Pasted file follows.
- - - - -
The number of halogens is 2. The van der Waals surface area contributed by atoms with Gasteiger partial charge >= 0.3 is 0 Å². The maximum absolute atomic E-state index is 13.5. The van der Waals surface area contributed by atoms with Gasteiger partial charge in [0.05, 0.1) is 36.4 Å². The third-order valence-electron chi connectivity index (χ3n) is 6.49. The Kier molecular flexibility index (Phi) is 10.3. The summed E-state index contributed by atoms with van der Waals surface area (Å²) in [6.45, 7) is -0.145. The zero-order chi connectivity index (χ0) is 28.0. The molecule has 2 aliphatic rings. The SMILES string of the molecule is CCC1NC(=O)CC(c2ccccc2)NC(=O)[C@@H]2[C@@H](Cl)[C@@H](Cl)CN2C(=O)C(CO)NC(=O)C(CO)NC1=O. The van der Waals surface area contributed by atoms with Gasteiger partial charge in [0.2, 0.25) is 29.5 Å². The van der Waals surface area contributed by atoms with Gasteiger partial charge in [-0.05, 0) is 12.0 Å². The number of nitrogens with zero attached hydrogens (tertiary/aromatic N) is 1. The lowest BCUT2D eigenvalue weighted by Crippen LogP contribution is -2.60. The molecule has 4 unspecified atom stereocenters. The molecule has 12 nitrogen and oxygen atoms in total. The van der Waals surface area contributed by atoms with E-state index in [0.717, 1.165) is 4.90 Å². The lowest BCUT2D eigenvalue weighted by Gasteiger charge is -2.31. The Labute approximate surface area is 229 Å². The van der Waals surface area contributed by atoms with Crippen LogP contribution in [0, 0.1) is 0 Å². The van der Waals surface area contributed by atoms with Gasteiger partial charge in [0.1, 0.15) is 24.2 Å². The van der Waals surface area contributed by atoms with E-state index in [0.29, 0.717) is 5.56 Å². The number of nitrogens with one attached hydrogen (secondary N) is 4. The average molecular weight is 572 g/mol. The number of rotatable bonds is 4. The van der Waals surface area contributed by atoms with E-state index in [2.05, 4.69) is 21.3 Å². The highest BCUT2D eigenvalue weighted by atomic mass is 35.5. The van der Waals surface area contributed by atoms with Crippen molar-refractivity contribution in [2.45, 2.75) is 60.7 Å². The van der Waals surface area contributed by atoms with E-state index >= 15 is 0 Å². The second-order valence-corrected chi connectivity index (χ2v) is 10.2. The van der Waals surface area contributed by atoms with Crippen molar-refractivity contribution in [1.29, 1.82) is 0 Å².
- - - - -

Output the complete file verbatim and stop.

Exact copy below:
The number of halogens is 2. The van der Waals surface area contributed by atoms with Gasteiger partial charge >= 0.3 is 0 Å². The maximum absolute atomic E-state index is 13.5. The van der Waals surface area contributed by atoms with Gasteiger partial charge in [0.05, 0.1) is 36.4 Å². The third-order valence-electron chi connectivity index (χ3n) is 6.49. The Kier molecular flexibility index (Phi) is 10.3. The summed E-state index contributed by atoms with van der Waals surface area (Å²) in [6.45, 7) is -0.145. The zero-order chi connectivity index (χ0) is 28.0. The molecule has 2 aliphatic rings. The SMILES string of the molecule is CCC1NC(=O)CC(c2ccccc2)NC(=O)[C@@H]2[C@@H](Cl)[C@@H](Cl)CN2C(=O)C(CO)NC(=O)C(CO)NC1=O. The van der Waals surface area contributed by atoms with Gasteiger partial charge in [0.2, 0.25) is 29.5 Å². The van der Waals surface area contributed by atoms with Gasteiger partial charge in [-0.05, 0) is 12.0 Å². The number of nitrogens with zero attached hydrogens (tertiary/aromatic N) is 1. The lowest BCUT2D eigenvalue weighted by Crippen LogP contribution is -2.60. The molecule has 4 unspecified atom stereocenters. The molecule has 12 nitrogen and oxygen atoms in total. The van der Waals surface area contributed by atoms with E-state index in [0.717, 1.165) is 4.90 Å². The lowest BCUT2D eigenvalue weighted by Gasteiger charge is -2.31. The Labute approximate surface area is 229 Å². The van der Waals surface area contributed by atoms with Crippen LogP contribution in [0, 0.1) is 0 Å². The van der Waals surface area contributed by atoms with Gasteiger partial charge in [0.1, 0.15) is 24.2 Å². The van der Waals surface area contributed by atoms with E-state index in [0.29, 0.717) is 5.56 Å². The number of nitrogens with one attached hydrogen (secondary N) is 4. The average molecular weight is 572 g/mol. The number of rotatable bonds is 4. The van der Waals surface area contributed by atoms with E-state index in [2.05, 4.69) is 21.3 Å². The highest BCUT2D eigenvalue weighted by atomic mass is 35.5. The van der Waals surface area contributed by atoms with Crippen molar-refractivity contribution in [2.45, 2.75) is 60.7 Å². The van der Waals surface area contributed by atoms with E-state index >= 15 is 0 Å². The second-order valence-corrected chi connectivity index (χ2v) is 10.2. The van der Waals surface area contributed by atoms with Crippen molar-refractivity contribution in [1.29, 1.82) is 0 Å².